Summer music festivals are sometimes viewed as one-off marketing events that give brands a quick boost in awareness. But new campaigns from Jim Beam, Microsoft and Beats Music are making a big digital push that extend sponsorships long after the music stops playing.
One of the more ambitious efforts this summer is from Jim Beam, partnering with Pitchfork as part of a global “Make History” campaign. Pitchfork is producing and filming six after-show concerts at music festivals this summer, including the Pitchfork Music Festival in Chicago, taking place July 18-20. Content from these concerts will be pulled into a microsite and used in upcoming campaigns.
The spirits marketer is also a sponsor of the festival. Branded features include an arcade lounge with vintage pinball games and a VIP area where attendees can sample products. “We are creating contextually relevant creative from the events that we’ve partnered [with Pitchfork on], so all of that is in the digital space, and then we’ve been able to bring that outside the digital space to really connect with the Pitchfork readers, Pitchfork fans and Jim Beam fans live as well,” said Halley Kehoe, senior brand manager.
Beats Music is also betting on both on-site and digital activations to give the Pitchfork sponsorship the greatest punch. Brooke Michael Kain, head of digital marketing, explained that a backstage VIP lounge will let the company demo its mobile app to attendees and artists while a digital promotion dubbed “Beats Seats” will provide 20 free tickets for exclusive festival access.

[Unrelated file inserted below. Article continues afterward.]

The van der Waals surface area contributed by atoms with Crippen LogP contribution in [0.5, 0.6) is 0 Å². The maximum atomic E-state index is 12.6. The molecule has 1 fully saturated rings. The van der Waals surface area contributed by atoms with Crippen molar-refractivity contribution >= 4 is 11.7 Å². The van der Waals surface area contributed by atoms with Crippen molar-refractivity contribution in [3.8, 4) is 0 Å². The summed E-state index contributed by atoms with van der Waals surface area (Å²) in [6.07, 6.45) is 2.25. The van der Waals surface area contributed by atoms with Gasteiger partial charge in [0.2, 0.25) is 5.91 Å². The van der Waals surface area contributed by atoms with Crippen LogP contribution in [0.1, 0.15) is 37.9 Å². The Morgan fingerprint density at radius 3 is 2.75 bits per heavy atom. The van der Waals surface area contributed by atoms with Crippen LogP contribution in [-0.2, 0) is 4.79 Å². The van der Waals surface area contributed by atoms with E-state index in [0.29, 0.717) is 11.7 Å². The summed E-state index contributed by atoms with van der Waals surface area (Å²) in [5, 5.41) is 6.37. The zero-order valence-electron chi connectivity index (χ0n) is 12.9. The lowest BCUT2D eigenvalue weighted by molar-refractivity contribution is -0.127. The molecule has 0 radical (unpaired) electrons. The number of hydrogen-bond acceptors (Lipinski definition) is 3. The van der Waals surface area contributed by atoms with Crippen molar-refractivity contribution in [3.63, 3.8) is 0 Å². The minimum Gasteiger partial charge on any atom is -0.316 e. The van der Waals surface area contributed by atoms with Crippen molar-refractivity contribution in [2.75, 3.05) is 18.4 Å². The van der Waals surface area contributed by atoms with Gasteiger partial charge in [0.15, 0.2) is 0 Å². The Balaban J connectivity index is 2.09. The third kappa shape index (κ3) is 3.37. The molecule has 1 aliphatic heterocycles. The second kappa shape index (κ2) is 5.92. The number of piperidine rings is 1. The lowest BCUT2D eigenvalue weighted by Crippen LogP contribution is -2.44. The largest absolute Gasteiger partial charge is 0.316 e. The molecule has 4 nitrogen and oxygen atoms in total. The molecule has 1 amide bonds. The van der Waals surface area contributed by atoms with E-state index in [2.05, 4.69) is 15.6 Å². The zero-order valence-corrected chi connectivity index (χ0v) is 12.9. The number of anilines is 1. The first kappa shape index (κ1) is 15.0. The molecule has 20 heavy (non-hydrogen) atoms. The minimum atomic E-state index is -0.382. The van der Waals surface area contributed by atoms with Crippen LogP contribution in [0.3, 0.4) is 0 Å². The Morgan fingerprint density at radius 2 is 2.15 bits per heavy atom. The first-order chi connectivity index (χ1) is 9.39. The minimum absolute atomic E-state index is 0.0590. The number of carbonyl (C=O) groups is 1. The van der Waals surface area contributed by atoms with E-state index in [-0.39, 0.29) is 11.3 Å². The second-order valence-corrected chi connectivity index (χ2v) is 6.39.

Marketers are also experimenting this summer with campaigns featuring digital wristbands.
Bonnaroo, which took place June 12-15 in Tennessee, required attendees to register a ticket bracelet embedded with radio-frequency identification (RFID) technology before arriving for the festival. Microsoft promoted its cloud-based OneDrive software—which stores photos, videos and documents across devices—during registration. At the event, attendees could check-in and collect photos from live performances at six different stages. The photos were then sent to a OneDrive account so they could be viewed later.
Fifteen percent of Bonnaroo’s 100,000 attendees participated in the promotion, saving an average of eight photos each. Concertgoers used the wristbands continually throughout the weekend and kept returning to the same locations for different performances. Microsoft also ran a photo-sharing campaign.
“In the past, we’ve done something where you can connect your wristband to Facebook and Twitter and you’d be able to check in for different shows, but this is the first time that there was a content delivery piece associated with the program,” said Chad Issaq, evp, business development and partnerships at Superfly, owner and co-producer of Bonnaroo and Outside Lands.
Coming soon: Lollapalooza, in Chicago, Aug. 1-3, where concertgoers will for the first time wear wristbands enabling them to buy food and drink without cash.